Other fields have also embraced the concept of clinical supervision with a variation of the same though under a different name altogether. This paper is going to focus on the various aspects of clinical supervision. It will begin with a brief background of the concept.
A definition of the concept will be provided for purposes of understanding what clinical supervision is all about. It will then look at what happens in clinical supervision including the various stages involved. It will then provide a reflection of the good things that I encountered during clinical supervision before also looking at the bad things in clinical supervision. The paper will then look at some of the key issues in clinical supervision outlining their importance and how to improve on them in the future. This will then be followed by a discussion of some of the challenges that I faced and the mechanisms that I put in place to overcome them. The paper will conclude explaining why clinical supervision is important in nursing and the difference that it makes in the entire profession.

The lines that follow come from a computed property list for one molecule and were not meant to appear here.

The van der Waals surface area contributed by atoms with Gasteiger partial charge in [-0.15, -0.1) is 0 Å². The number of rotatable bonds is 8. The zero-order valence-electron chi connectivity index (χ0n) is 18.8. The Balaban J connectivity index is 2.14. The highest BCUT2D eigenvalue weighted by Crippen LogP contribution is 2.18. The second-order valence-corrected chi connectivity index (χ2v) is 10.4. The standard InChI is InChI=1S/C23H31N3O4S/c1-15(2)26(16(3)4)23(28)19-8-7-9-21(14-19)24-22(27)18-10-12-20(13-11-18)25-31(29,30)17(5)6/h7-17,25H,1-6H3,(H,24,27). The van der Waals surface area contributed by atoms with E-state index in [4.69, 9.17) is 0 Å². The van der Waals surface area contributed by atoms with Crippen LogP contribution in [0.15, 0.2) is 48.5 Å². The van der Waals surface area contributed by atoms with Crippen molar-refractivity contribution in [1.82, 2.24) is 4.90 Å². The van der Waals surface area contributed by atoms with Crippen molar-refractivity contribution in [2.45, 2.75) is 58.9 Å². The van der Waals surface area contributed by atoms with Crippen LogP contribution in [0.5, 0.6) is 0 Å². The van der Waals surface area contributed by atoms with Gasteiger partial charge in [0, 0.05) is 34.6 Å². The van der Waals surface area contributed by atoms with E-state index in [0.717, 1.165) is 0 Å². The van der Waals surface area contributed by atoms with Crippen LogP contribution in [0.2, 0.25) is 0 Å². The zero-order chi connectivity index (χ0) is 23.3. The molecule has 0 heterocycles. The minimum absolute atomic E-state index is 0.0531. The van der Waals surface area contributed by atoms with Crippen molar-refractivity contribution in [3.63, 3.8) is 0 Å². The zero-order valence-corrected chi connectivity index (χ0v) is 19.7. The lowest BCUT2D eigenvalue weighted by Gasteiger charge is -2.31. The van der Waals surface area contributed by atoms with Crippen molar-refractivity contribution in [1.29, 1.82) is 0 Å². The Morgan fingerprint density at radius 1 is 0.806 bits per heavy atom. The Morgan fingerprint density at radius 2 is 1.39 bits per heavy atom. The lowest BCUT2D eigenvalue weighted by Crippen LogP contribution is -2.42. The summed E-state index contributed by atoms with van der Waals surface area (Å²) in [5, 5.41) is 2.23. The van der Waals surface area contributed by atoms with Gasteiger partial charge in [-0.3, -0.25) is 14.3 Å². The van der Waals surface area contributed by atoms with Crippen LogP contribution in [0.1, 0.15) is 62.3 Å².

There has been a longstanding assumption in the medical field that nurses and midwives for that matter “learn on the Job” but in true sense there have been very few mechanisms that are put in place to ensure this aspect happens (Bryant, 2010, p. 36 ). Clinical supervision is an aspect that was introduced way back in the early 1990’s to describe a systematic structure for professional development for nurses and midwives. This concept was seen as a means of bringing together the aspect of reflection, development, individual responsibility and accountability within a framework that offers support and promotes safe practices (Gordon, 2000, p. 27). The overall intention of introducing this concept is to be able to promote safe practice and help in identifying the wilful bad practices that are exemplified nurses at the workplace and how these can be avoided in future operations (Bryant, 2010, p. 37 ). The NMC viewed the practices by nurses as individual responsibility and therefore in 1993 they put forward a code that stated “As a professional you are personally accountable for actions and omissions in your practice and must always be able to justify your decisions.” This showed the aspect of individual responsibility and accountability (NMC, 2008). The council later on realized the importance of clinical supervision as being essential to accountable nursing practice and therefore endorsed its adoption in every branch of nursing. However the implementation of this aspect was essentially left to the practitioners in the individualized or local situations (Jeremy & Suresh, 2007, p. 412). The council still supports the aspect of clinical supervision but believes that it is better developed at local levels in line with the local needs of the population (Bryant, 2010, p. 39 ). Clinical supervision is therefore described as “regular protected time for facilitated, in-depth reflection on clinical practice aimed to enable the supervisee to achieve, sustain and creatively develop a high quality of practice through the means of focused support and development.” (NCNM, 2008, p. 2) Brunero & Stein-Parbury (2008, p. 87) define clinical supervision as “ a process of professional support and learning in which nurses are assisted in developing their practice through regular discussion time with experienced and knowledgeable colleagues.” It is evident from this that the principle of discussion is used in clinical supervision. Discussion or reflection is used to assist the nurse’s figure out what happened in a given situation and what